Vectors have nearly doubled this week with 18 sites reporting. 444 aphid vectors were collected this week as compared to 232 last week. Ada, Crookston, and Forest River had especially high numbers while Hallock, Hatton, and Staples recorded mid range numbers and the remaining were relatively low. Soybean aphid populations have begun to blossom in a few areas while bird cherry oat, corn leaf, and green bug continue to make up a majority of aphids captured. This week we also collected some green peach from Staples and Crookston. Remember that a lot of PVY transmission happens late season and high numbers of aphids are a large factor in this!
If you have not yet begun aphid management, it is important to do so.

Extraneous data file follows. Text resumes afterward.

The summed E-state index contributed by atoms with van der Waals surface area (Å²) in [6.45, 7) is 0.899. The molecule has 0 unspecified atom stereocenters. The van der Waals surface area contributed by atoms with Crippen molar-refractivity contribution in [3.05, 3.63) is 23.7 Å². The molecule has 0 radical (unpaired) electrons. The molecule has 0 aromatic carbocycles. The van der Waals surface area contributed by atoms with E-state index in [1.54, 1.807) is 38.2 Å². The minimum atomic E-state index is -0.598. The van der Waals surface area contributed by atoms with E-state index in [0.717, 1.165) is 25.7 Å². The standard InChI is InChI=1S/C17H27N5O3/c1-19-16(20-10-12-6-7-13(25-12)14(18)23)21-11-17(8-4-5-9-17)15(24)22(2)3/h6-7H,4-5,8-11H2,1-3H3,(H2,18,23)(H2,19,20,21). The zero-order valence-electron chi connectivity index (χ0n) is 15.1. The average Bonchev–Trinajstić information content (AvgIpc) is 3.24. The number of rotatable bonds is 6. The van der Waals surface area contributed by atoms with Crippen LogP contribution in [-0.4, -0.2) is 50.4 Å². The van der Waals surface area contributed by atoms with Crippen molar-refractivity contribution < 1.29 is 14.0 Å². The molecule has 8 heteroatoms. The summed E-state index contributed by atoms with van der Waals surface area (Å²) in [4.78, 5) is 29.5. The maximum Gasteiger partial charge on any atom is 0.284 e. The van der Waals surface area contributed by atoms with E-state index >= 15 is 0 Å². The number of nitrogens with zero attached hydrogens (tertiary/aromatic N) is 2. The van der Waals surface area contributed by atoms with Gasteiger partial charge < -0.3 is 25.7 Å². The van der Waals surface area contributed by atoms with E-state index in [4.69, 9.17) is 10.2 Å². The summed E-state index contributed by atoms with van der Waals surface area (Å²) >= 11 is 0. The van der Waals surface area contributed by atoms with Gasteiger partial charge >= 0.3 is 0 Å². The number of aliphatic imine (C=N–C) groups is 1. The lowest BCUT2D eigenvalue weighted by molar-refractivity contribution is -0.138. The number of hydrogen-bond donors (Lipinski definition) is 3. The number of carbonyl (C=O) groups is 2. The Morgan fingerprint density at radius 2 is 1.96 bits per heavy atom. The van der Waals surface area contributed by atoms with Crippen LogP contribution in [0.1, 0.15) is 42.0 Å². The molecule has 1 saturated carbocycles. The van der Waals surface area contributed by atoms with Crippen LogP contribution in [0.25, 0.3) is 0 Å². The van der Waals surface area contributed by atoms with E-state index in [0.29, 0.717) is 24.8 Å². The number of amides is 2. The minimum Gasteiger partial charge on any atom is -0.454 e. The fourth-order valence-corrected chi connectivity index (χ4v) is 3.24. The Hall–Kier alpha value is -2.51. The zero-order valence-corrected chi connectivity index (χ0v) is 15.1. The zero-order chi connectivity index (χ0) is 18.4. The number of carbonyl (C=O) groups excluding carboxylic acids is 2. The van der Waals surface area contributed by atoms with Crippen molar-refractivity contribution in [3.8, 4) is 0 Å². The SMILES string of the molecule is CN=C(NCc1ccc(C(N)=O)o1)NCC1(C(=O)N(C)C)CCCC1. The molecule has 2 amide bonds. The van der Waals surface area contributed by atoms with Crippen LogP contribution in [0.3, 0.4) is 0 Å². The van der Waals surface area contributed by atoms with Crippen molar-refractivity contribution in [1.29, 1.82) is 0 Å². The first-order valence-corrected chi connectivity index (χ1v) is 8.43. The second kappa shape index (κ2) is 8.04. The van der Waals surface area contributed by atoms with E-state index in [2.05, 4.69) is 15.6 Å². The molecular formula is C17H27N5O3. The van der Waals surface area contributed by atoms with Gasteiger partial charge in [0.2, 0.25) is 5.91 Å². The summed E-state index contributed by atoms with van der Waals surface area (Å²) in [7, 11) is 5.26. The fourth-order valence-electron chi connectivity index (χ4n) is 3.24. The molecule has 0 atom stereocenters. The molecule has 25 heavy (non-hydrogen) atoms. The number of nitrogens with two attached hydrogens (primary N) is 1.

So Keep Scouting!
Scouting for aphids in potatoes:
- Select leaves from the lower to mid canopy. Lower, older leaves will have more established colonies and aphids prefer the balance of nutrients found here; aphids are rarely found on leaves in the upper canopy.
- Avoid leaves on the ground or in contact with the soil.
- In seed potatoes there is only a threshold for PLRV (10 aphids/100 leaves), reactive application of insecticides an effective control for PVY.
- The use of feeding suppressing insecticides, such as pymetrozine (Fulfill®) or flonicamid (Beleaf®) and refined crop oils, such as Aphoil and JMS Stylet Oil, at or prior to field colonization by aphids may reduce the transmission of PVY within fields. Some other insecticides, such as clothianidin (Belay®), imidacloprid (Admire Pro® or Provado®), and spirotetramat (Movento®), have also been demonstrated to reduce the transmission of PVY.
- In table stock potatoes, a treatment threshold of 30 aphids /100 leaves should deter yield loss due to aphid feeding.